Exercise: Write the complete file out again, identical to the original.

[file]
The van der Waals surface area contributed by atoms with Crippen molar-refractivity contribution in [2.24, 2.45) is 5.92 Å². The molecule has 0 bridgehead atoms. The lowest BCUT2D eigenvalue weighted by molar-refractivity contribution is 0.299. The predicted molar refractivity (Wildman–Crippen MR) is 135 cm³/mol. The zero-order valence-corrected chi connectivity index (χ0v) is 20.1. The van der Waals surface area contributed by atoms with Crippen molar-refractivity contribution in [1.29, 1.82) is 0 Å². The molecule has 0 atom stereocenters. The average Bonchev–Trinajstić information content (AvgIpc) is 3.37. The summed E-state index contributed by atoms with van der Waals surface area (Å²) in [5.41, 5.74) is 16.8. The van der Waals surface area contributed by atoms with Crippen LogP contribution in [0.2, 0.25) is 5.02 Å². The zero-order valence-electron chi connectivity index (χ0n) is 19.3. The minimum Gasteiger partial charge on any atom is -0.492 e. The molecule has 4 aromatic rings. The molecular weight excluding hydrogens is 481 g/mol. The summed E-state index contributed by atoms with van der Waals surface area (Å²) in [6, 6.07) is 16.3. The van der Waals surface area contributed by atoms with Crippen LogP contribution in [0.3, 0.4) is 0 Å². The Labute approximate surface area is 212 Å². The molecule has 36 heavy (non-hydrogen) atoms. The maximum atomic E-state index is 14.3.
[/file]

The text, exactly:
The van der Waals surface area contributed by atoms with Crippen molar-refractivity contribution in [2.24, 2.45) is 5.92 Å². The molecule has 0 bridgehead atoms. The lowest BCUT2D eigenvalue weighted by molar-refractivity contribution is 0.299. The predicted molar refractivity (Wildman–Crippen MR) is 135 cm³/mol. The zero-order valence-corrected chi connectivity index (χ0v) is 20.1. The van der Waals surface area contributed by atoms with Crippen molar-refractivity contribution in [1.29, 1.82) is 0 Å². The molecule has 0 atom stereocenters. The average Bonchev–Trinajstić information content (AvgIpc) is 3.37. The summed E-state index contributed by atoms with van der Waals surface area (Å²) in [5.41, 5.74) is 16.8. The van der Waals surface area contributed by atoms with Crippen LogP contribution in [0.2, 0.25) is 5.02 Å². The zero-order valence-electron chi connectivity index (χ0n) is 19.3. The minimum Gasteiger partial charge on any atom is -0.492 e. The molecule has 4 aromatic rings. The molecular weight excluding hydrogens is 481 g/mol. The summed E-state index contributed by atoms with van der Waals surface area (Å²) in [6, 6.07) is 16.3. The van der Waals surface area contributed by atoms with Crippen LogP contribution in [0.3, 0.4) is 0 Å². The Labute approximate surface area is 212 Å². The molecule has 36 heavy (non-hydrogen) atoms. The maximum atomic E-state index is 14.3.